Tuesday, November 05, 2002

Salman Rushdie has come out in favour of taking out Saddam:
In this strange, unattractive historical moment, the extremely strong anti-Saddam Hussein argument isn't getting a fraction of the attention it deserves.
This is, of course, the argument based on his 31/2-decade-long assault on the Iraqi people. He has impoverished them, murdered them, gassed and tortured them, sent them off to die by the tens of thousands in futile wars, repressed them, gagged them, bludgeoned them and then murdered them some more.

Rushdie easily points up the dilemma for the No War Ever argument:
This is the hard part for antiwar liberals to ignore. All the Iraqi democratic voices that still exist, all the leaders and potential leaders who still survive, are asking, even pleading for the proposed regime change. Will the American and European left make the mistake of being so eager to oppose Bush that they end up seeming to back Saddam Hussein, just as many of them seemed to prefer the continuation of the Taliban's rule in Afghanistan to the American intervention there?

There is a nod to the skeptics of US policy:
The complicating factors, sadly, are this U.S. administration's preemptive, unilateralist instincts, which have alienated so many of America's natural allies. Unilateralist action by the world's only hyperpower looks like bullying because, well, it is bullying.

But then this curious prediction, which smacks a little of getting his ducks in a row for a very big I Told You So.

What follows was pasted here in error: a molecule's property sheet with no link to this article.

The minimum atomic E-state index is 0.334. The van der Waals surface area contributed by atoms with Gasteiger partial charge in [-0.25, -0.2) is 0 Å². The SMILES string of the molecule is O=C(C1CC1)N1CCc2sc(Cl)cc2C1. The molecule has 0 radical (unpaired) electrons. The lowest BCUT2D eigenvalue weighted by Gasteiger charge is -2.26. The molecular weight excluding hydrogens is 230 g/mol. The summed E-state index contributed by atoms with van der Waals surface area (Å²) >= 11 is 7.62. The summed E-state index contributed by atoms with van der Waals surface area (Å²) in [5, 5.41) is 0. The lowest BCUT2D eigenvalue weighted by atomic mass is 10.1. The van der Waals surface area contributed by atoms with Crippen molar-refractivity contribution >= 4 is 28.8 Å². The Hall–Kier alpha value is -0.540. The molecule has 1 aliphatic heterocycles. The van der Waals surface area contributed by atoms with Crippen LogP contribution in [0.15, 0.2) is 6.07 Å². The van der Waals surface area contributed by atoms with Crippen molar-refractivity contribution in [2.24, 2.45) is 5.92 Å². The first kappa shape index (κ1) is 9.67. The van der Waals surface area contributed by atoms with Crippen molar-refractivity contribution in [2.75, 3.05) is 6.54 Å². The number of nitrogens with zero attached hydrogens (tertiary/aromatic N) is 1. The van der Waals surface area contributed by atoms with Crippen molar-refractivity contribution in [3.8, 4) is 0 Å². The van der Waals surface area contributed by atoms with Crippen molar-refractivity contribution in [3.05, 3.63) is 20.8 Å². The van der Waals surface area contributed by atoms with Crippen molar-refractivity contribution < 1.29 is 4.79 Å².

And the United States' new preemptive-strike policy would, if applied, make America itself a much less safe place, because if the United States reserves the right to attack any country it doesn't like the look of, then those who don't like the look of the United States might feel obliged to return the compliment. It's not always as smart as it sounds to get your retaliation in first.

The simple fact is that the “retaliation” excuse is just that, an excuse. All strikes against other countries are an exercise of raw power, to further the interests of that State. It may be self-defence, it may be pre-emptive self defence. It is often just a grab for land and money. But to imagine that the loons who might launch a terrorist attack against the USA should have their motivations examined with a view to divining their true reasons smacks of Fiskism. The primary motivation for terrorism is to kill as many civilians as possible, while avoiding contact with authorities.

But at the last, Rushdie will not commit to war regardless:
I am bound to say that if, as now seems possible, the United States and the United Nations do agree on a new Iraq resolution; and if inspectors do return, and, as is probable, Hussein gets up to his old obstructionist tricks again; or if Iraq refuses to accept the new U.N. resolution; then the rest of the world must stop sitting on its hands and join the Americans and British in ridding the world of this vile despot and his cohorts.

He has no Plan B, and is comfortable giving China a veto on taking down Saddam. The US is a “bully”, but he can’t admit to one simple fact: it’s the only game in town.

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